Updated joe packages are available for Red Hat Linux 5.2, 6.x and 7.
During internal source code auditing by FreeBSD several buffer overflows were found which allow an attacker to make tcpdump crash by sending carefully crafted packets to a network that is being monitored with tcpdump.
Sebastian Krahmer found a problem in the modprobe utility that could be exploited by local users to run arbitrary commands as root if the machine is running a kernel with kmod enabled.
Mandrake has recently released a security advisory against CUPS raising two issues:
The version of Vixie Cron shipped with Debian GNU/Linux 2.2 is vulnerable to a local attack, discovered by Michal Zalewski. Several problems, including insecure permissions on temporary files and race conditions in their deletion, allowed attacks from a denial of service (preventing the editing of crontabs) to an escalation of priviledge (when another user edited their crontab).
The adv.fwd security advisory from OpenBSD reported a problem with openssh that Jacob Langseth <firstname.lastname@example.org> found: when the connection is established the remote ssh server can force the ssh client to enable agent and X11 forwarding.
A local root exploit in modutils has been fixed. 2000-11-17: New packages available for Red Hat Linux 6.2 to fix an error in the previous packages.
New Netscape packages are available that fix a buffer overflow in parsing HTML. It is recommended that all Netscape users update to the fixed packages.
tcpdump is a widespread network/packet analysis tool, also known as a packet sniffer, used in unix/unix-like environment. Several overflowable buffers have been found in SuSE's version of tcpdump that could allow a remote attacker to crash the local tcpdump process. Since tcpdump may be used in combination with intrusion detection systems, a crashed tcpdump process may disable the network monitoring system as a whole. The FreeBSD team who found these vulnerabilities also reported that tcpdump's portion of code that can decode AFS ACL (AFS=Andrew File System, a network filesystem, ACL=Access Control List) packets is vulnerable to a (remotely exploitable) buffer overrun attack that could allow a remote attacker to execute arbitrary commands as root since the tcpdump program usually requires root privileges to gain access to the raw network socket. The versions of tcpdump as shipped with SuSE distributions do not contain the AFS packet decoding capability and are therefore not vulnerable to this second form of attack.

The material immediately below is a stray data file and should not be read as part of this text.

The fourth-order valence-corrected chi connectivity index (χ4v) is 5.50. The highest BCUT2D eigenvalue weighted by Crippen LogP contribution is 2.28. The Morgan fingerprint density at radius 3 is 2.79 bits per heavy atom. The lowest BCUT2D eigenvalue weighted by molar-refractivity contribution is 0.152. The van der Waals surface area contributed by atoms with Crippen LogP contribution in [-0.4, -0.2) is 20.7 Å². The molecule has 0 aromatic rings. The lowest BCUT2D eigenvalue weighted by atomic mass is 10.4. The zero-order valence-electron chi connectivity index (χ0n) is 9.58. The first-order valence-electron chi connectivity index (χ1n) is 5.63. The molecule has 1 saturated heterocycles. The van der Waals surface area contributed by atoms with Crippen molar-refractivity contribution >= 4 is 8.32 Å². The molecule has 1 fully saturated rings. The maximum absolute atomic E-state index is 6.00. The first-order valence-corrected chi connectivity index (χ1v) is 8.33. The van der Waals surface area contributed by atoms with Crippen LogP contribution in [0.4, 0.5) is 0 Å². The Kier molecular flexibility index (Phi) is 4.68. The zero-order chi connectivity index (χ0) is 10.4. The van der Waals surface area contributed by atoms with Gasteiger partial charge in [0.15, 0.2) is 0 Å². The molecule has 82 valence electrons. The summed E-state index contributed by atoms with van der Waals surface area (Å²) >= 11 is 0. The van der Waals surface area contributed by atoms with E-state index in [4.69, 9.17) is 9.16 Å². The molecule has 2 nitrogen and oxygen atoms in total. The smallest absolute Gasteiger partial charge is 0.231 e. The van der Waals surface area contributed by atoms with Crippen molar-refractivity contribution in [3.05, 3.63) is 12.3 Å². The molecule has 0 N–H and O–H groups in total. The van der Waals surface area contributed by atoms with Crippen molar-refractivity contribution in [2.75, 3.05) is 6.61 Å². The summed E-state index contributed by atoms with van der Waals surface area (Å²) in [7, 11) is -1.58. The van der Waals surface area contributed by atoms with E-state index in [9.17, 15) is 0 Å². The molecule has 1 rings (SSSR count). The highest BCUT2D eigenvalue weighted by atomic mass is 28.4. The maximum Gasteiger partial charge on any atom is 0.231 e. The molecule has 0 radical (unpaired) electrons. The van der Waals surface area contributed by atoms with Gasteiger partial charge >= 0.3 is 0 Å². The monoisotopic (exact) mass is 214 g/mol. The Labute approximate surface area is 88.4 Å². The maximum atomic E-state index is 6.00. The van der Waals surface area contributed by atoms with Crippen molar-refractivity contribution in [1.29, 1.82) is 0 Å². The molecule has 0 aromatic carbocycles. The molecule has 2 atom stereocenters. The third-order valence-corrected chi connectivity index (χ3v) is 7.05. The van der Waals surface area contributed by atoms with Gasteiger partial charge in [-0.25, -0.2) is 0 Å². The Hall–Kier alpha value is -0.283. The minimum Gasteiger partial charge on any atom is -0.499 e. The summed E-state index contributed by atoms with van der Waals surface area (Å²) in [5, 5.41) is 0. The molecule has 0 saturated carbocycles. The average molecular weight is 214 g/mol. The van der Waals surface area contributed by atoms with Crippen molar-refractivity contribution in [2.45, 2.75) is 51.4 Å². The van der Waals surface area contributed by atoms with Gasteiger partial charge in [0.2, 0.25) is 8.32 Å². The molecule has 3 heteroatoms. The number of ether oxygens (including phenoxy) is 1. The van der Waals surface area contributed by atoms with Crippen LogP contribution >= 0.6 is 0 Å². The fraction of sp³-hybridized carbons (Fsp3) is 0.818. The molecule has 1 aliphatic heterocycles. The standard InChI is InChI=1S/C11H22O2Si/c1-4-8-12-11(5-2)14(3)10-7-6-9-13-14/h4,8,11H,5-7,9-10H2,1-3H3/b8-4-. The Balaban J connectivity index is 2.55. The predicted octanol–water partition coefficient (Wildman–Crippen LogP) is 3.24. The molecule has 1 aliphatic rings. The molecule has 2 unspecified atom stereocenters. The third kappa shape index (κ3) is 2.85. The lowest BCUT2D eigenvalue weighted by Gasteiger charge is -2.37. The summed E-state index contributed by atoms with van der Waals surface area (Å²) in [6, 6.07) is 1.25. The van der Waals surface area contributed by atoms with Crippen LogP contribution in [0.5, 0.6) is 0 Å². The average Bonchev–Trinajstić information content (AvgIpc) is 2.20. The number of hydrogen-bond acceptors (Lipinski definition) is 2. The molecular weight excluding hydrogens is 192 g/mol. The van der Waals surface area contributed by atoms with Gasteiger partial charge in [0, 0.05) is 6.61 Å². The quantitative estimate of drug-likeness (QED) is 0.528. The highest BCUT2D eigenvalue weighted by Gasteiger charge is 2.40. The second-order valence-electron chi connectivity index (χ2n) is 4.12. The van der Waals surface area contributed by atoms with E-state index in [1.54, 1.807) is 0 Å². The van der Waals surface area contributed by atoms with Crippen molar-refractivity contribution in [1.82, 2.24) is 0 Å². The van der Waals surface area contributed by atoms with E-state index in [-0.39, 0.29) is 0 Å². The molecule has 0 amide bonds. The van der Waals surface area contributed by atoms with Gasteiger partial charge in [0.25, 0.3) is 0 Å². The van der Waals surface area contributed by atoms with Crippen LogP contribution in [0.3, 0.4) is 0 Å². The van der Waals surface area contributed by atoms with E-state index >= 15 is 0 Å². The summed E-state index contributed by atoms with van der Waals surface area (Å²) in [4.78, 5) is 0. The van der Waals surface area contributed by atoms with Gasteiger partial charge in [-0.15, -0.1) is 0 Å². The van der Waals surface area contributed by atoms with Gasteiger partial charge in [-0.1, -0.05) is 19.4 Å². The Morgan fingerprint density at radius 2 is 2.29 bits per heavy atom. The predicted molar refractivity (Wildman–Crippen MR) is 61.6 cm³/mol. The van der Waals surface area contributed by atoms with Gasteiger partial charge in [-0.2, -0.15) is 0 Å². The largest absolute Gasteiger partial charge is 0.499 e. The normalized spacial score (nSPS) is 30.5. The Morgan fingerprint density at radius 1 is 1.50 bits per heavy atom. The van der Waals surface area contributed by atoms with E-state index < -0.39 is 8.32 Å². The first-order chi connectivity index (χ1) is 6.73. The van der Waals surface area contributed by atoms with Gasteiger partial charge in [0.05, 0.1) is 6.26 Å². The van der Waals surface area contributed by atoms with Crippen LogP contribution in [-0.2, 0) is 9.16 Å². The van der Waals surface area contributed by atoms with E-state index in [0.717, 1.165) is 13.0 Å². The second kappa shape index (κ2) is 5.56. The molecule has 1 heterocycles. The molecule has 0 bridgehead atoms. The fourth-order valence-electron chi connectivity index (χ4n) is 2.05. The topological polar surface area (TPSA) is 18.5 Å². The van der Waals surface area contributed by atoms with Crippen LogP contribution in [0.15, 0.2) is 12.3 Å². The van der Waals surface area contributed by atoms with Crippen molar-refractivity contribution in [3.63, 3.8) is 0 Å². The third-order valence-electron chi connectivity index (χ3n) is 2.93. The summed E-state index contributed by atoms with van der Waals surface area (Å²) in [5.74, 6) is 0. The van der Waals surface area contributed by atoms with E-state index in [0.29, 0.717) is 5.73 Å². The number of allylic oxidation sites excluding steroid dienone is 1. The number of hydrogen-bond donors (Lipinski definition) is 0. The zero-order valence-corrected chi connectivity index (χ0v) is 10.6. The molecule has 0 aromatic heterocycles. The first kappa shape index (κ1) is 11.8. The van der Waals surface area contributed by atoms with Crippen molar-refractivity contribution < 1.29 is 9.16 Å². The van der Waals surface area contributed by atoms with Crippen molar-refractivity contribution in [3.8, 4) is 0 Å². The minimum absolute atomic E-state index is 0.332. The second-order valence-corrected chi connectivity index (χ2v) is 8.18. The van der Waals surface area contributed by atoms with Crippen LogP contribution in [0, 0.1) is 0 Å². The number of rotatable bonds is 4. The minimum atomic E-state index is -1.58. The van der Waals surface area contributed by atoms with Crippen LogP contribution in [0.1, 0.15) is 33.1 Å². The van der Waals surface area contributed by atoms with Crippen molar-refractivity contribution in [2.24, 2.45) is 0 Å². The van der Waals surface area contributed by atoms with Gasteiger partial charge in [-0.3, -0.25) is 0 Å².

A local root exploit in modutils has been fixed.
BIND, the Berkeley Internet Name Daemon, versions before 8.2.2p7, has been found vulnerable to two denial of service attacks: named may crash after a compressed zone transfer request (ZXFR) and if an SRV record (defined in RFC2782) is sent to the server. Administrators testing the ZXFR bug should be aware that it can take several seconds after the triggering the bug until the nameserver daemon crashes. SuSE versions 6.0 through 6.4 are affected by these two problems. The bind8 package in SuSE-7.0 is not affected because a different version of bind8 (8.2.3) was used in this distribution. By the release time of the SuSE-7.0 distribution our engineers have determined that the problems we had with stalling zone transfers under some obscure conditions were not present with the 8.2.3 release of the package.
This notice addresses the latest security advisories from various Linux vendors as well as private contributors on public security forums. The issues have been collected to keep the noise on the public security forums at a reduced level.
The modules package is responsible for on-demand loading of kernel modules/drivers. The /sbin/modprobe command, when executed as a new task by the kernel-internal function request_module(), runs with the priviledges of the init process, usually root. Newer versions of the modprobe program contain a bug which allows local users to gain root priviledges. modprobe expands given arguments via /bin/echo and can easily be tricked into executing commands. In order for this bug to be exploitable, a setuid root program must be installed that can trigger the loading of modules (such as ping6).
The version of BIND shipped with Debian GNU/Linux 2.2 is vulnerable to a remote denial of service attack, which can cause the nameserver to crash after accessing an uninitialized pointer. This problem is fixed in the current maintenance release of BIND, 8.2.2P7, and in the Debian package version 8.2.2p7-1 for both stable and unstable releases.
A remote DoS (denial of service) attack is possible with bind versions prior to 8.
Proton reported on bugtraq that tcsh did not handle in-here documents correctly. The version of tcsh that is distributed with Debian GNU/Linux 2.2r0 also suffered from this problem.
The version of gnupg that was distributed in Debian GNU/Linux 2.2 had a logic error in the code that checks for valid signatures which could cause false positive results: Jim Small discovered that if the input contained multiple signed sections the exit-code gnupg returned was only valid for the last section, so improperly signed other sections were not noticed.
Updated pine and imap packages are available for Red Hat Linux 5.2, 6.x and 7.
Updated usermode packages are now available for Red Hat Linux 6.x and 7.
(This is a re-release of the previous errata caused by a missing patch). A locally-exploitable security hole was found where a normal user could trick root running GnoRPM into writing to arbitrary files due to a bug in the gnorpm tmp file handling.